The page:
December 27, 2005
Benedict, in his first Christmas address, on Sunday urged
humanity to unite against terrorism, poverty and environmental blight and
called for a "New
World Order" to correct economic imbalances.
The Pope made his comments to tens of thousands of pilgrims gathered under
umbrellas in a rainy St Peter square for his "Urbi et Orbi" (to the city and
the world) message and blessing.
In his address, telecast live from the central balcony of St. Peter's
Basilica to tens of millions of people in nearly 40 countries, he also urged
his listeners not to let technological achievements blind them to true human
He said humanity should look to the Christ child for encouragement in
times of difficulty and fear.
"A united humanity will be able to confront
the many troubling problems of the present time: from the menace of
terrorism to the humiliating poverty in which millions of human beings
live, from the proliferation of weapons to the pandemics and the
environmental destruction which threatens the future of our planet," he
"Do not fear; put your trust in him! The life-giving power of his light
is an incentive for building a new world order based on just ethical and
economic relationships," he said, speaking in Italian.
The address by the leader of the world's some
1.1 billion Roman Catholics was different in style than those of his
predecessor John Paul, who died last April.
John Paul wrote his Christmas addresses in free-style verse and resembled
poetry, whereas Benedict's was in prose like a normal homily or speech.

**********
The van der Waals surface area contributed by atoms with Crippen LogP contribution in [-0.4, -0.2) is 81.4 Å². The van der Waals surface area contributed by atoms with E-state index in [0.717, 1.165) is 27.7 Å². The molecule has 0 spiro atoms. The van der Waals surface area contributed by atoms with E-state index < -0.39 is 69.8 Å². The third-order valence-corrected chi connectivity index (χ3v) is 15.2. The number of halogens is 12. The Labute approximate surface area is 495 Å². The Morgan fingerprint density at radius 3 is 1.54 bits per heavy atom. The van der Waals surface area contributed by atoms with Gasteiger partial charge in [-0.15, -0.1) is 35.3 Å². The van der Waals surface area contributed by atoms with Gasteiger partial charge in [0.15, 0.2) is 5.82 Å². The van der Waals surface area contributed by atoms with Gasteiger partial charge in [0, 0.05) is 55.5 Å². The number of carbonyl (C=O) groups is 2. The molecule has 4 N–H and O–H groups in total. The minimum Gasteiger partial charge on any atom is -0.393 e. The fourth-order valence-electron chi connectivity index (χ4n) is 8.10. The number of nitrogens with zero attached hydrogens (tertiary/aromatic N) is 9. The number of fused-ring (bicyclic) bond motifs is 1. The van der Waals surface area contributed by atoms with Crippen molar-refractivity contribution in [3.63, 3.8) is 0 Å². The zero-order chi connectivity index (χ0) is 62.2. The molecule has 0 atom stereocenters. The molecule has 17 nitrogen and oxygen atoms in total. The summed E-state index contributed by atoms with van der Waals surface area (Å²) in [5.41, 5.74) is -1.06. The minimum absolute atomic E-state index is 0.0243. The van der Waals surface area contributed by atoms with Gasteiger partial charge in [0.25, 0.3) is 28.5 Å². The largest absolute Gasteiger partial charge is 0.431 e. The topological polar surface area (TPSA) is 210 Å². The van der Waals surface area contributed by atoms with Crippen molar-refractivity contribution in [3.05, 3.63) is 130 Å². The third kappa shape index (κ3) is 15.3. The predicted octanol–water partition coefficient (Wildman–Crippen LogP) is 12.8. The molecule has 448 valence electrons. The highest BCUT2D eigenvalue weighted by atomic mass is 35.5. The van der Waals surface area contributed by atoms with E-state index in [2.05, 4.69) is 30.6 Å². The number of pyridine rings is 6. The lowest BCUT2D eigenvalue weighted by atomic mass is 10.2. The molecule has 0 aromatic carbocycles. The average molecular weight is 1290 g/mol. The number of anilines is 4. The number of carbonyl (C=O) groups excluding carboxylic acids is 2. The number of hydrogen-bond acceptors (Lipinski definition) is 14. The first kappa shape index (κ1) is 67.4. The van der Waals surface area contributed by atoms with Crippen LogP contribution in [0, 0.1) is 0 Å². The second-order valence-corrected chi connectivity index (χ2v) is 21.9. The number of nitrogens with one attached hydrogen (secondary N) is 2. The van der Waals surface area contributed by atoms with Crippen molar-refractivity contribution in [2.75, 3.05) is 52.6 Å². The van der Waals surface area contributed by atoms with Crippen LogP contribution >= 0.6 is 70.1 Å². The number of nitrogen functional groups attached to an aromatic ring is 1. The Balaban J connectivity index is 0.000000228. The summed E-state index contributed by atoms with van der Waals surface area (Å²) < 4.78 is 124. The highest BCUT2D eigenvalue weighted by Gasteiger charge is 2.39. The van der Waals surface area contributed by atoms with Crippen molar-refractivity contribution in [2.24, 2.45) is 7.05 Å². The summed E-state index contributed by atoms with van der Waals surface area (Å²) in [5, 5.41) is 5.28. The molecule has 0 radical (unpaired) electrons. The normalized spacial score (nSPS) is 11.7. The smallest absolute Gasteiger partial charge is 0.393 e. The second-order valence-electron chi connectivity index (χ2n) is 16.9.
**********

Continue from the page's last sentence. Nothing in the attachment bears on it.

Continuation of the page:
Since his election, the Pope has repeatedly reminded Catholics not to give
in to an "ethical relativism" where circumstances can be used to justify
actions that should be considered wrong in all cases.
The Pope, wearing a gold cape and with a gold mitre, continued in
that line on Sunday by beaming in on the dangers of technology and progress,
implying that it should not be allowed to become tantamount to a God
in its own right.
"Today we can dispose of vast material
resources. But the men and women in our technological age risk becoming
victims of their own intellectual and technical achievements, ending up
in spiritual barrenness and emptiness of heart," he said.
"That is why it is so important for us to open our minds and hearts to
the birth of Christ, this event of salvation which can give new hope to
the life of each human being," he said.
In other parts of the address he appealed for
respect for the rights of people suffering a humanitarian crisis in the
Darfur region of Sudan.
He made another appeal for peace in the Holy Land and called
for "actions inspired by fairness and wisdom" in Iraq and Lebanon. The Pope
asked God to favor dialogue on the Korean peninsula so that
"dangerous disputes" there and elsewhere in Asia can be solved peacefully.
The Urbi et Orbi followed a solemn Christmas eve midnight mass
attended by a congregation that packed St Peter's Basilica. In his homily at
that mass he urged the world's Catholics to be beacons of peace in a
troubled world and offered a special prayer for an end to strife in the
The next major event on the Pope's Christmas season calendar is a mass on
the Feast of the Epiphany on January 6. Two days later he will baptize
children. In early January, the Pope is due to publish his first encyclical,
a major writing addressed to all Church members.
The encyclical, believed to be called "God is Love", deals with the
individual's personal relationship with God.